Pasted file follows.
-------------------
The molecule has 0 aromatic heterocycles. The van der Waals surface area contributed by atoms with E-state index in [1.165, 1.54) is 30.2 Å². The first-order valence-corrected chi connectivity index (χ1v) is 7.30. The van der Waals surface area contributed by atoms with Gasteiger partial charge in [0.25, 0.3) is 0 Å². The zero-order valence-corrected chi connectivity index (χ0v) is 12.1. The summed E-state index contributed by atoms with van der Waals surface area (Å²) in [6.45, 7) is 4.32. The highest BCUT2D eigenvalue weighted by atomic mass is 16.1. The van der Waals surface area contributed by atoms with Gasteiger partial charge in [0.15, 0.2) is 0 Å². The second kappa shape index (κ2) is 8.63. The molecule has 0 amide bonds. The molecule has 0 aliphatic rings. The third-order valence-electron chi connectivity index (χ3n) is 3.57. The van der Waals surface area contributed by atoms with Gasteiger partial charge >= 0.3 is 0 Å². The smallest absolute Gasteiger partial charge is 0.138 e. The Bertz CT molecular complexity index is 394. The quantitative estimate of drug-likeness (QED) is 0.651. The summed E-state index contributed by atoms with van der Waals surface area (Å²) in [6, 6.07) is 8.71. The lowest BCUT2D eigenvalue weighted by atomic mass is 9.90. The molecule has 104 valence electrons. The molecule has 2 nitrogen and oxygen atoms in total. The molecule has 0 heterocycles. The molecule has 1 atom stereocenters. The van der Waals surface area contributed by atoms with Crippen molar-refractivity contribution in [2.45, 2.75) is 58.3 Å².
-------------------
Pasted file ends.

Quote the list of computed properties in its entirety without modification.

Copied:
The molecule has 0 aromatic heterocycles. The van der Waals surface area contributed by atoms with E-state index in [1.165, 1.54) is 30.2 Å². The first-order valence-corrected chi connectivity index (χ1v) is 7.30. The van der Waals surface area contributed by atoms with Gasteiger partial charge in [0.25, 0.3) is 0 Å². The zero-order valence-corrected chi connectivity index (χ0v) is 12.1. The summed E-state index contributed by atoms with van der Waals surface area (Å²) in [6.45, 7) is 4.32. The highest BCUT2D eigenvalue weighted by atomic mass is 16.1. The van der Waals surface area contributed by atoms with Gasteiger partial charge in [0.15, 0.2) is 0 Å². The second kappa shape index (κ2) is 8.63. The molecule has 0 amide bonds. The molecule has 0 aliphatic rings. The third-order valence-electron chi connectivity index (χ3n) is 3.57. The van der Waals surface area contributed by atoms with Gasteiger partial charge >= 0.3 is 0 Å². The smallest absolute Gasteiger partial charge is 0.138 e. The Bertz CT molecular complexity index is 394. The quantitative estimate of drug-likeness (QED) is 0.651. The summed E-state index contributed by atoms with van der Waals surface area (Å²) in [6, 6.07) is 8.71. The lowest BCUT2D eigenvalue weighted by atomic mass is 9.90. The molecule has 104 valence electrons. The molecule has 2 nitrogen and oxygen atoms in total. The molecule has 0 heterocycles. The molecule has 1 atom stereocenters. The van der Waals surface area contributed by atoms with Crippen molar-refractivity contribution in [2.45, 2.75) is 58.3 Å².